Tag Archives: Shadowlands

The meaning of “shadowlands”

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Shadowlands is the title of a book and the movie made from the book, about C. S. Lewis‘ marriage. In the movie, C.S. Lewis mentions the word “shadowlands”: he explains that it was the title of a story he wrote. “Shadowlands” referred to a place in shadow – the sun shone somewhere else, but not here.

An alert reader pointed out that the same word, “shadowlands”, appears in the last Narnian story, “The Last Battle” and helpfully found the quotation for me on the Internet:

‘There was a real railway accident,’ said Aslan softly. ‘Your father and mother and all of you are – as you used to call it in the Shadowlands – dead. The term is over: the holidays have begun. The dream is over: this is the morning.’

After reading this, I wrote,

That suggests that this reality, this planet Earth, is the “Shadowland”, i.e. a preparation for the reality which comes in another world. That fits with the idea in “The Great Divorce”, where Heaven is the real reality: what was experienced before Heaven was only half real. Hell, or purgatory, is a kind of “shadowland”: everything is grey and cloudy and dull. Not exactly night, but not exactly bright day either.

The conversation continues here, if you are interested.

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Aristotle’s Poetics

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In the movie Shadowlands, there are a couple of scenes showing C.S. Lewis, professor of Medieval and Renaissance English Literature, teaching some tutorials. (The movie shows Lewis teaching in Oxford; he was first a professor at Oxford, then moved to Cambridge University, which is where he was teaching when he met Joy Gresham, although he continued to live in Oxford until the end of his life.)

In the first tutorial scene, Lewis is talking about the Romance of the Rose. He then notices one of his students is asleep, and, perhaps like the viewer and the other students, he wonders why. This reminds him of Aristotle’s theories on literature, especially theatre or drama, because Aristotle would have said that the question to ask, as a writer of literature, is not “why is the student sleeping?” but “what will he do next?” In other words, he is using the occasion to teach.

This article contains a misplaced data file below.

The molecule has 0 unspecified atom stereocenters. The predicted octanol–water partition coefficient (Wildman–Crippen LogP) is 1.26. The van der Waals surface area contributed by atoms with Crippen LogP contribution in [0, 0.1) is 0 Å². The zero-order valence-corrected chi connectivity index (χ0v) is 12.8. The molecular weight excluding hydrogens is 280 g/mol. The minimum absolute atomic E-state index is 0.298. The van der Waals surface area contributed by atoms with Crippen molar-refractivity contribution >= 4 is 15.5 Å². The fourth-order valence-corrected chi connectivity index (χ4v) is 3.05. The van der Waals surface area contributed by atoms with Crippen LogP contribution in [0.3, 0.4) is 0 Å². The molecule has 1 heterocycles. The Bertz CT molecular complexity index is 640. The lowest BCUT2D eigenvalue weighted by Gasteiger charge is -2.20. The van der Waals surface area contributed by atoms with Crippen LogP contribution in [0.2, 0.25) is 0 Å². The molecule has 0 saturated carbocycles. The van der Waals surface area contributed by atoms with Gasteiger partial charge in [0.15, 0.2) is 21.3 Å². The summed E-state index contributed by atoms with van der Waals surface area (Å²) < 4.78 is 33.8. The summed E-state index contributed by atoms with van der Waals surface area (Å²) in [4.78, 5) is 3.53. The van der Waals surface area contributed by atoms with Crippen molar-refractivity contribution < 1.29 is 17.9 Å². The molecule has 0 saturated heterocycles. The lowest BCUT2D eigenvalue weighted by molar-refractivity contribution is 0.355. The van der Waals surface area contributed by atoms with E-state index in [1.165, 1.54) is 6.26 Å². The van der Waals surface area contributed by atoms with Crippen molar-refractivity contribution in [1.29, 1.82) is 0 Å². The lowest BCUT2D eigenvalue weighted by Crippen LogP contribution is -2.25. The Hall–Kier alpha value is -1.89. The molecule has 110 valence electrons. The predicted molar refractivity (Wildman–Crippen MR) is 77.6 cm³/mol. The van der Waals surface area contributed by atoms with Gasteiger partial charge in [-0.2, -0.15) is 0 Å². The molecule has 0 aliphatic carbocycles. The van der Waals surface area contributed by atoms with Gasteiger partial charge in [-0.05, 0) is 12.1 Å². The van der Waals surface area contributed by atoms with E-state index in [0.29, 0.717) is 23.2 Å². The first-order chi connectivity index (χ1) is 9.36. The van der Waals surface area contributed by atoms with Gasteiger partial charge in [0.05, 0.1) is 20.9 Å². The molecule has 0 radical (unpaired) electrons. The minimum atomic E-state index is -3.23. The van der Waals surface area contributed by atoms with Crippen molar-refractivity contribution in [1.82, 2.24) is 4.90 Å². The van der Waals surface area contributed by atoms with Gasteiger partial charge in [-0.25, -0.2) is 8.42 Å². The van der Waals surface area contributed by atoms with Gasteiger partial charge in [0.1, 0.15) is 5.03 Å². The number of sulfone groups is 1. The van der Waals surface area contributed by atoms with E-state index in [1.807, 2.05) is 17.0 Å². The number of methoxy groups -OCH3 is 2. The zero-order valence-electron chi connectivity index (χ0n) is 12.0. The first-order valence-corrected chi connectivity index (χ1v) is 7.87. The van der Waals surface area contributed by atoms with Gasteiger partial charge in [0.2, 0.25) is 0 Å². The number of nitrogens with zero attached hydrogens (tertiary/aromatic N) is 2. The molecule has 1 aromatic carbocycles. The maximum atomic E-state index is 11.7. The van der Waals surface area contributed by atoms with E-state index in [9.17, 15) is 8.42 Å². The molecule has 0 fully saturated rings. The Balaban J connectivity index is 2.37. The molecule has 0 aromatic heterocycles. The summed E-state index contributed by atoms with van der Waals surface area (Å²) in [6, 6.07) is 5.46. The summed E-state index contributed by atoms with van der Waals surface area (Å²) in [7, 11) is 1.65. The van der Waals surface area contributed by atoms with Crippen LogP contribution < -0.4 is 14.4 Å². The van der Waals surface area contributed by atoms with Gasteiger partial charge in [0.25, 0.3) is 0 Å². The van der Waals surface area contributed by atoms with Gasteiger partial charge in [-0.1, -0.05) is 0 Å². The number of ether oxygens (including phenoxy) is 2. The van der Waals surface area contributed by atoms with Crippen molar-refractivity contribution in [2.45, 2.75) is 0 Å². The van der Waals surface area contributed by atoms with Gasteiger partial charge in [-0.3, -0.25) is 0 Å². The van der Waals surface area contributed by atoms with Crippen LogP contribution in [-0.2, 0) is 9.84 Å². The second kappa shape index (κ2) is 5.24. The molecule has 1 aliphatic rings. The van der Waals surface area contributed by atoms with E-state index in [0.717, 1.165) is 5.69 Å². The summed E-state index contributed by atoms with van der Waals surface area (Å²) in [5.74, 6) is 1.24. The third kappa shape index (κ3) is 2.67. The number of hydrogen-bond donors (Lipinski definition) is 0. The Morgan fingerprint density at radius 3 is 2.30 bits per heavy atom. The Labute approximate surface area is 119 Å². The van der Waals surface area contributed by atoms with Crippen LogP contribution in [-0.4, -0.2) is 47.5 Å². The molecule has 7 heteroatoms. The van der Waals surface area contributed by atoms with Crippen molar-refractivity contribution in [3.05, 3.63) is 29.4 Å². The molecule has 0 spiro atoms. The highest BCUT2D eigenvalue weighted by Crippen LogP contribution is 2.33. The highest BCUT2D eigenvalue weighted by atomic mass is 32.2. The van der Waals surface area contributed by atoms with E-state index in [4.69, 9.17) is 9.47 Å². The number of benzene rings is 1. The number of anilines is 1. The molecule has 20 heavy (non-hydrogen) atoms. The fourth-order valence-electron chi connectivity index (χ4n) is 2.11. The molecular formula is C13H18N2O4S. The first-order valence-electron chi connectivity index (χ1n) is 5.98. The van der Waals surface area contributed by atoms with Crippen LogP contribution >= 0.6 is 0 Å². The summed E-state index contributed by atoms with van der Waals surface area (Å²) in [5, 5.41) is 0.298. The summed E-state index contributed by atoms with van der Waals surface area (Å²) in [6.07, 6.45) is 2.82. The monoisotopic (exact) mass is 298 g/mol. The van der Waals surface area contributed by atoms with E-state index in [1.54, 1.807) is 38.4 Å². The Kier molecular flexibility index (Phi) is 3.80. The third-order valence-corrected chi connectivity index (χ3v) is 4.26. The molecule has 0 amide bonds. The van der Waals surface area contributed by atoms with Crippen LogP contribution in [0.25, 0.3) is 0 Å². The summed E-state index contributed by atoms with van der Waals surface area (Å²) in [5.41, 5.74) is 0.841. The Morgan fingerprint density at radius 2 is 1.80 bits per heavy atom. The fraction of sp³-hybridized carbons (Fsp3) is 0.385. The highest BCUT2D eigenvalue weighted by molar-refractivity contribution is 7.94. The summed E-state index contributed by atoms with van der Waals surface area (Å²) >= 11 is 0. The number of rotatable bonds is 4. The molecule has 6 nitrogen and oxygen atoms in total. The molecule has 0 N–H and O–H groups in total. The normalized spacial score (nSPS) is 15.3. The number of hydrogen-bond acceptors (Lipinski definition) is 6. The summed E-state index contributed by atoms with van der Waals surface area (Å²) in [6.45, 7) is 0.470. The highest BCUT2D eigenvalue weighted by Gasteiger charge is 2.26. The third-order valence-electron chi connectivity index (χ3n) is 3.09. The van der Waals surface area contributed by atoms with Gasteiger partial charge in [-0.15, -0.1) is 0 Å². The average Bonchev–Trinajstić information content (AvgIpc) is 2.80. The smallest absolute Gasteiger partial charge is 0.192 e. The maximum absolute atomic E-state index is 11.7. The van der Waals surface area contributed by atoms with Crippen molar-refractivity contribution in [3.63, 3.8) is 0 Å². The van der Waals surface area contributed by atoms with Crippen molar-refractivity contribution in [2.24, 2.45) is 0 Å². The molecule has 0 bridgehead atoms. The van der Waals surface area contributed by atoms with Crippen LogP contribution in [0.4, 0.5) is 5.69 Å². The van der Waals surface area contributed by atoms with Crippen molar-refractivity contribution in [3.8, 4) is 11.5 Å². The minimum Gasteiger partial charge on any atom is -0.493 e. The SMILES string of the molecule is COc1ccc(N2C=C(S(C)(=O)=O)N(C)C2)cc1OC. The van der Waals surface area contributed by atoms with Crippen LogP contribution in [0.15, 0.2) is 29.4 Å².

One of our participants (thank you, Katsuyo!) kindly found a summary in Japanese of Aristotle’s Poetics, which help explain what Lewis was talking about:










I think the Japanese summary which refers to Aristotle’s ideas mentioned in the Shadowlands movie is this part (scroll down to Section 6):



I don’t think these ideas are all that important to the movie, however. The scene is just an example of an Oxford professor teaching a tutorial. Also, it shows Mr. Whistler sleeping. Mr. Whistler is a small sub-plot in the story. What is the purpose of this little sub-story, do you think?

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Cover of "Shadowlands"
Cover of Shadowlands

Shadowlands is a movie based on the friendship, marriage and love (in that order) of British author and Cambridge professor C.S. Lewis and American writer and divorcee, Joy Gresham. The Japanese title is 永遠の愛に生きて。It stars Anthony Hopkins as C.S. Lewis and Debrah Winger as Joy Gresham. (It also stars Edward Hardwicke as Lewis’ brother Warnie; Hardwicke played Dr. Watson to Jeremy Brett’s Sherlock Holmes.)

Although it’s a well made movie, at some point I stopped believing that Hopkins was Lewis. His eyes look too shifty, and he did not seem able to portray sincerity and honesty. Also, after reading Kathryn Lindskoog‘s account of her meeting C.S. Lewis, I wonder if in fact he was the shy, difficult-to-reach character that the playwright William Nicholson portrayed him as.

Update: I’ve now seen the whole movie, and I take back what I said about Hopkins looking shifty. It was clearly a device Hopkins used to show a growth or change in the character. The Debrah Winger character mentions it later: now he can look her in the eyes.

The movie does a good job of showing that Lewis’ Christian faith all but crumbled under the experience of watching his wife suffer excruciating pain and then dying after an apparent reprieve (the cancer inexplicably went into remission for a few months). We see Lewis lecturing on pain a couple of times before his marriage. The effect is to make Lewis sound like an intellectual who had not really experienced pain. However, I wonder if that is true: he had, after all, been a soldier in World War I and injured.

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